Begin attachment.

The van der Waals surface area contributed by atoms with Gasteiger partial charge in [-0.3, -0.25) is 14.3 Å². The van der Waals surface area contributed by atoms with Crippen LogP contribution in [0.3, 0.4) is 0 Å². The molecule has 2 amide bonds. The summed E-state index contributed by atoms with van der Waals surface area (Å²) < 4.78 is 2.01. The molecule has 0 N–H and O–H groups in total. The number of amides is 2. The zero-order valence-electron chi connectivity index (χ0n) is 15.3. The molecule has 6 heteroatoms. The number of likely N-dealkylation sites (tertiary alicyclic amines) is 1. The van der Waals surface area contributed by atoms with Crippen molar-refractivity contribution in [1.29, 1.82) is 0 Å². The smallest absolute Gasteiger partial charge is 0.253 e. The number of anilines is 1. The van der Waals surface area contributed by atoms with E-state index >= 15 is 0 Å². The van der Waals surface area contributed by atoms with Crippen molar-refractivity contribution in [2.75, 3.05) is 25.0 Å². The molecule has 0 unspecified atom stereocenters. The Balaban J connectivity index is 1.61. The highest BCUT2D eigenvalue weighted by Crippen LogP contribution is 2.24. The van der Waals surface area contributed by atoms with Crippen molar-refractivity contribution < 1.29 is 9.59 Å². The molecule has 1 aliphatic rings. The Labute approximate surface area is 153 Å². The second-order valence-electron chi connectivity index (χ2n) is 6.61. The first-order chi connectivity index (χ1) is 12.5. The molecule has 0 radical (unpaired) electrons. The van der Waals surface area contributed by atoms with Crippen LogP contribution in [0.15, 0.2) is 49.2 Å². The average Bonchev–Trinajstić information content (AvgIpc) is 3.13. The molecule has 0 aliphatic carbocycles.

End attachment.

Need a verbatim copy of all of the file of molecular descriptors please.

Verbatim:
The van der Waals surface area contributed by atoms with Gasteiger partial charge in [-0.3, -0.25) is 14.3 Å². The van der Waals surface area contributed by atoms with Crippen LogP contribution in [0.3, 0.4) is 0 Å². The molecule has 2 amide bonds. The summed E-state index contributed by atoms with van der Waals surface area (Å²) < 4.78 is 2.01. The molecule has 0 N–H and O–H groups in total. The number of amides is 2. The zero-order valence-electron chi connectivity index (χ0n) is 15.3. The molecule has 6 heteroatoms. The number of likely N-dealkylation sites (tertiary alicyclic amines) is 1. The van der Waals surface area contributed by atoms with Crippen molar-refractivity contribution in [1.29, 1.82) is 0 Å². The smallest absolute Gasteiger partial charge is 0.253 e. The number of anilines is 1. The van der Waals surface area contributed by atoms with E-state index >= 15 is 0 Å². The van der Waals surface area contributed by atoms with Crippen molar-refractivity contribution in [2.75, 3.05) is 25.0 Å². The molecule has 0 unspecified atom stereocenters. The Balaban J connectivity index is 1.61. The highest BCUT2D eigenvalue weighted by Crippen LogP contribution is 2.24. The van der Waals surface area contributed by atoms with Crippen molar-refractivity contribution < 1.29 is 9.59 Å². The molecule has 1 aliphatic rings. The Labute approximate surface area is 153 Å². The second-order valence-electron chi connectivity index (χ2n) is 6.61. The first-order chi connectivity index (χ1) is 12.5. The molecule has 0 radical (unpaired) electrons. The van der Waals surface area contributed by atoms with Crippen LogP contribution in [0.15, 0.2) is 49.2 Å². The average Bonchev–Trinajstić information content (AvgIpc) is 3.13. The molecule has 0 aliphatic carbocycles.